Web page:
Behavior Brief

A round-up of recent discoveries in behavior research

Aug 23, 2011
Bob Grant

The rock hyrax, Procavia capensis, abhors a heirarchyWIKIMEDIA, AMADA44

Equality for all...hyraxes

For rock hyraxes, small herbivores that are distant evolutionary cousins of elephants, it's not the size of their social networks that matter—it's the level of egalitarianism that exists in those networks, report researchers working in Israel. Tel Aviv University zoologist Amiyaal Ilany and colleagues observed populations of the social mammals in an Israeli nature reserve, and found that the animals formed interconnected groups of different types: some networks were characterized by more equality, with each individual sharing a similar number of relationships of roughly equal strength, while other groups were dominated by few individuals with larger and stronger networks. Ilany and his coauthors published their results in PLoS ONE last month, reporting that hyraxes in more egalitarian groups lived several years longer on average than individuals living in less equal societies. The authors suspect that stress is the main factor contributing to decreased longevity of hyraxes living in socially unequal groups. "In a more egalitarian group things may be more calm, as there is less harassment," Ilany told Wired Science.

Weasels ferret away food

The tayra, Eira barbara

Tayras, Central and South American relatives of weasels, pick unripe plantains and stash them until they're ripe and ready to eat, according to a study published this month in Naturwissenschaften. This behavior, which the researchers discovered after observing the animals clambering up trees to retrieve ripe plantains from hiding spots in a Costa Rican forestry plantation, may mean that the mammals are planning for the future, an ability only shown in primates and some birds thus far. Though some other animals—like squirrels hiding a store of nuts—cache food, it's thought that this is done with leftovers that the critters can't consume at the time. The plantains that tayras are stashing, however, aren't yet edible. "It's like knowing that it's going to be food in the future," study coauthor Fernando Soley told Science.

Fond finches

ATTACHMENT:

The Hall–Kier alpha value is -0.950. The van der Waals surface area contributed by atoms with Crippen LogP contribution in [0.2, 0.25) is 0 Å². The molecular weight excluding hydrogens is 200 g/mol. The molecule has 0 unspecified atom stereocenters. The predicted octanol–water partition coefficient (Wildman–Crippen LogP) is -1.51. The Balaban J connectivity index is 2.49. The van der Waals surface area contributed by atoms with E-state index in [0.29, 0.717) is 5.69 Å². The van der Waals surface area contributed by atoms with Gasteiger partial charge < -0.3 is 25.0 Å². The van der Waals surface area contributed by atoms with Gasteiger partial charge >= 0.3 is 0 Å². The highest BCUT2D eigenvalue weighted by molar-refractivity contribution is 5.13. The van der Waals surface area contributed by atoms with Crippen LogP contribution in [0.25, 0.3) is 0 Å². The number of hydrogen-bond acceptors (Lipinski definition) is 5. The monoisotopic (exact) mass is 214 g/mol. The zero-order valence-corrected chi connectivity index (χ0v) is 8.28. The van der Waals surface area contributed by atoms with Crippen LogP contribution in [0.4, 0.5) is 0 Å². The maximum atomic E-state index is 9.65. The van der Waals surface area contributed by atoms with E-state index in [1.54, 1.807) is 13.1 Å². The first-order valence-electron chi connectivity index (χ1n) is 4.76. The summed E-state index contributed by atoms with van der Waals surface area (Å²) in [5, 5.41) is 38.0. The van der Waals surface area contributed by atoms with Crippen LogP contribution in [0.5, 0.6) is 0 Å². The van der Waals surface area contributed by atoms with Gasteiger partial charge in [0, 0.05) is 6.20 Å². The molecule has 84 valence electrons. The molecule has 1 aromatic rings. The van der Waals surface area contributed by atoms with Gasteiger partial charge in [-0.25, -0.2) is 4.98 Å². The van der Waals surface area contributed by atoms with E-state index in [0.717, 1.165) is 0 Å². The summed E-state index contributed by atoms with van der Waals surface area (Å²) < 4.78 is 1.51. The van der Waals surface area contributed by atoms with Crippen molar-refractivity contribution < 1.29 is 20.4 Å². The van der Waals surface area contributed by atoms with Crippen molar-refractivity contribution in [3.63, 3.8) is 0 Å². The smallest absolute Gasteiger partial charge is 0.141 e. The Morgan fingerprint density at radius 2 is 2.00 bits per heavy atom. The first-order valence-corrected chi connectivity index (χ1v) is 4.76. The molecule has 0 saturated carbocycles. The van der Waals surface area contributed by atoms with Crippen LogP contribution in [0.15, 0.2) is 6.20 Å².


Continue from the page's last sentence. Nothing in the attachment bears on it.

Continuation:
Monogamous zebra finches form and maintain same-sex pair bonds that are every bit as strong as the ties that male and female birds share with each other, new research suggests. The study, published on Behavioural Ecology and Sociobiology's website this month, also found that the birds will form more same-sex pairs in conditions where opposite-sex partners are in short supply. When the authors of the study purposely skewed sex ratios in captive populations of zebra finches, more than half the birds formed same sex pairs, in which partners shared nests, preened, and sang to each other. Additionally, the researchers discovered that when female birds were introduced to a group of pair-bonded males, five out of eight pairs of males were not interested in mating with female partners. University of California, Berkeley, researcher Julie Elie, first author on the paper, suggested that for some species, finding a mate may be more complicated than simply securing a reproductive partner. "A pair-bond in socially monogamous species represents a cooperative partnership that may give advantages for survival," she told the BBC. "Finding a social partner, whatever its sex, could be a priority."

Big mama

A plesiosaur model in the National Museum of Scotland, Edinburgh

Plesiosaurs, extinct reptiles that swam the seas more than 65 million years ago, might have carried, birthed, and nurtured their offspring much like modern mammals. The revelation came this month after researchers determined that a giant fossil plesiosaur nicknamed Poly, which was found in Kansas more than 20 years ago, was pregnant. The finding, which the researchers report in Science this month, is the first record of a pregnant plesiosaur and suggests that the species gave birth to one, large offspring at a time—a reproductive strategy more like marine mammals alive today than dinosaurs and most extant, egg-laying lizards. Marshall University paleontologist F. Robin O'Keefe, lead author on the paper, told ScienceNOW that the ancient species may have developed such a strategy because its environment was steady and supportive, much like that of some species of Australian skinks, which live in family groups of up to 17 relatives and also bear live young. "It is plausible that plesiosaurs lived in some fairly stable environments in which they didn't move around too much," he said.

Leaping gibbons

A new study, published earlier this month on the website of Biology Letters, delves into the mysterious and impressive jumping abilities of gibbons, primates that bound through tropical and subtropical forests in Asia. The authors studied the performance of gibbons leaping more than 3.5 meters (the animals are capable of jumps exceeding 10 meters!) and found that they transfer more energy relative to their body weights (that's mass-specific work for you physics buffs) than any other animal studied thus far. They also showed that gibbon can reach speeds of up to 8.3 meters per second, or about 18.5 miles per hour, in a single bound. The researchers chalk the astounding jumping ability up to the unique physiology and body proportions of gibbons, which have long arms, legs, hands, and feet, but relatively short, muscular trunks.

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